You cannot really attempt to spice things up by, say, changing your style of government and seeing how to rule the land by different means, as in a more sweeping TBS. You can’t redirect a phalanx of spearmen in the heat of battle to take the high ground, or switch formations on the fly as in a true RTS. All you can really do in moments of such frustration is watch - or attempt to incite a revolution amongst your people by playing as the ruthless, primitive, backstabbing weasel of a warlord that you are. Yay.
Spartan is an under whelming game. It is not what it could have been, which is a good first experience for gamers new to the genre. As for veteran gamers, it is a disappointingly sparse package that will probably end up collecting dust on the shelf. Underdone graphics and sound that does everything except what it should dampen the already uninspired, copycat gameplay.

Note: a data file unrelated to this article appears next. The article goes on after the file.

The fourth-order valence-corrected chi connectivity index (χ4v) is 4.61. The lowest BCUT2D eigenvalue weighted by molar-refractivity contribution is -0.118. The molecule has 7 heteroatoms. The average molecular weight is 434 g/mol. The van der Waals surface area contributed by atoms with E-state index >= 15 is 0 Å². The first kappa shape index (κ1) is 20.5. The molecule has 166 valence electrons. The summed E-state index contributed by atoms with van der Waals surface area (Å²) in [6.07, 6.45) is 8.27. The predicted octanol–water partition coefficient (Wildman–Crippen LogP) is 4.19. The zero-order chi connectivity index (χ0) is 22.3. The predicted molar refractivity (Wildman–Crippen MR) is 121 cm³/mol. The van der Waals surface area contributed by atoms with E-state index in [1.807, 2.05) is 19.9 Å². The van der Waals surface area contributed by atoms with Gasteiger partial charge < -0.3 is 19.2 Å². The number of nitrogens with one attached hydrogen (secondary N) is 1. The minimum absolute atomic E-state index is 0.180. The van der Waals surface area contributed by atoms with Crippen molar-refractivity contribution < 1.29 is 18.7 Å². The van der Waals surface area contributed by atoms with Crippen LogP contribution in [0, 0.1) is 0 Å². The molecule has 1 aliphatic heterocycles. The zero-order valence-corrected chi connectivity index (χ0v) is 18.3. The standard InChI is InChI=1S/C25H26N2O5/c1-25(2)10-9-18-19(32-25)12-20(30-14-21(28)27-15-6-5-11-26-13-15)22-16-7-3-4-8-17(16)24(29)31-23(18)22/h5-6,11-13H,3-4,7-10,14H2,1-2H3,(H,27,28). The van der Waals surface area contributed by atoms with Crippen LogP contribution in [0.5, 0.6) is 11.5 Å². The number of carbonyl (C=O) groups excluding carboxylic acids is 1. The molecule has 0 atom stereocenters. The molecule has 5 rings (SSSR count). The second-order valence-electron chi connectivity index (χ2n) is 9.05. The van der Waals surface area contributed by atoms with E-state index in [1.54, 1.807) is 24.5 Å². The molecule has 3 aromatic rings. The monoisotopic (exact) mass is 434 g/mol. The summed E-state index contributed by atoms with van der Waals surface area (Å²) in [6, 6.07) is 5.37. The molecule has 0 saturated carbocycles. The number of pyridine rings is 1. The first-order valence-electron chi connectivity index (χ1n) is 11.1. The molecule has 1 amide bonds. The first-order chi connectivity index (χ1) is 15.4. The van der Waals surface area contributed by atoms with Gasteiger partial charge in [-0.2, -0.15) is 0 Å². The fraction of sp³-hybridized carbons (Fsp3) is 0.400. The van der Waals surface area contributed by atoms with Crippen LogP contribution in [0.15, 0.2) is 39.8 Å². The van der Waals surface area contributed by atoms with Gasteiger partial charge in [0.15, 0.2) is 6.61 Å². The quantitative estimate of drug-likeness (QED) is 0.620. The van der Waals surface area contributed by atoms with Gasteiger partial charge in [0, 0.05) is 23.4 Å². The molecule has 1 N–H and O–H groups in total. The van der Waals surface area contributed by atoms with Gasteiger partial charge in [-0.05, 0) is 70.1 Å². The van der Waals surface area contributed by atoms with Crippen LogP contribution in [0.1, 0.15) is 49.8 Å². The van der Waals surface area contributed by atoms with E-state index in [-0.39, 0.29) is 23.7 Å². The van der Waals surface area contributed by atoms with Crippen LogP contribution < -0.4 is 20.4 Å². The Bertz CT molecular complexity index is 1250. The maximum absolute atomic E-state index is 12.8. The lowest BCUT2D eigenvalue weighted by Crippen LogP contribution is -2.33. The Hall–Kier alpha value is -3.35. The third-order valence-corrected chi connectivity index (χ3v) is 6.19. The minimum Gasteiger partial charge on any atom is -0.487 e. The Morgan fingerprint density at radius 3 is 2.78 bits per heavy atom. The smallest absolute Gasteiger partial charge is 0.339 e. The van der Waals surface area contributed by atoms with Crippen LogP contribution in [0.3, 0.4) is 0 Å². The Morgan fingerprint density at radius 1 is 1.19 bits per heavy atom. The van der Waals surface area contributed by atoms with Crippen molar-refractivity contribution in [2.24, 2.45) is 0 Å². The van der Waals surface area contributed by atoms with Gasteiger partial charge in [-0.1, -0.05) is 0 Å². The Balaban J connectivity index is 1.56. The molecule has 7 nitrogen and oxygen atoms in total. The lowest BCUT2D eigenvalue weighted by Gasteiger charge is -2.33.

As for the ever important replay factor, Spartan does not hold up as well as so many other games of its type do (though the fact remains that it is an inherently replayable genre of game). I know I’m being pretty harsh here, but the final verdict is that Spartan is not a totally awful game in and of its self. It’s real problem is that it simply cannot hold its own with the rest of the other games in its genre. Just take my advice, and save your money on this one.